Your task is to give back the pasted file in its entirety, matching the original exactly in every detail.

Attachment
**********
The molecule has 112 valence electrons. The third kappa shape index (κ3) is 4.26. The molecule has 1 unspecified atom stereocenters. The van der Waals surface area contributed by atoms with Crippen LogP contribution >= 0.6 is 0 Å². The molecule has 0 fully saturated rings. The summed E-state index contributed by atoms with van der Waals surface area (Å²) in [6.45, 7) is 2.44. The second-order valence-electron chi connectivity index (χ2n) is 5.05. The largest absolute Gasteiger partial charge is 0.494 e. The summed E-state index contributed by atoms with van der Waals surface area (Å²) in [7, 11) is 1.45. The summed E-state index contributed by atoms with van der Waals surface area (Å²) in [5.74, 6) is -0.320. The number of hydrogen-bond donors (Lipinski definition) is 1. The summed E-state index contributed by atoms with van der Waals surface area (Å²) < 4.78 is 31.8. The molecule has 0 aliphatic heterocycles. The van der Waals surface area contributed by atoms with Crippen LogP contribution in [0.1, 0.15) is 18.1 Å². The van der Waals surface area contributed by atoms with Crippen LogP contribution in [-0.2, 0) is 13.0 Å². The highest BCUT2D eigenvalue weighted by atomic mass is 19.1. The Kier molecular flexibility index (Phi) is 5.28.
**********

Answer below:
The molecule has 112 valence electrons. The third kappa shape index (κ3) is 4.26. The molecule has 1 unspecified atom stereocenters. The van der Waals surface area contributed by atoms with Crippen LogP contribution >= 0.6 is 0 Å². The molecule has 0 fully saturated rings. The summed E-state index contributed by atoms with van der Waals surface area (Å²) in [6.45, 7) is 2.44. The second-order valence-electron chi connectivity index (χ2n) is 5.05. The largest absolute Gasteiger partial charge is 0.494 e. The summed E-state index contributed by atoms with van der Waals surface area (Å²) in [7, 11) is 1.45. The summed E-state index contributed by atoms with van der Waals surface area (Å²) in [5.74, 6) is -0.320. The number of hydrogen-bond donors (Lipinski definition) is 1. The summed E-state index contributed by atoms with van der Waals surface area (Å²) < 4.78 is 31.8. The molecule has 0 aliphatic heterocycles. The van der Waals surface area contributed by atoms with Crippen LogP contribution in [0.1, 0.15) is 18.1 Å². The van der Waals surface area contributed by atoms with Crippen LogP contribution in [-0.2, 0) is 13.0 Å². The highest BCUT2D eigenvalue weighted by atomic mass is 19.1. The Kier molecular flexibility index (Phi) is 5.28.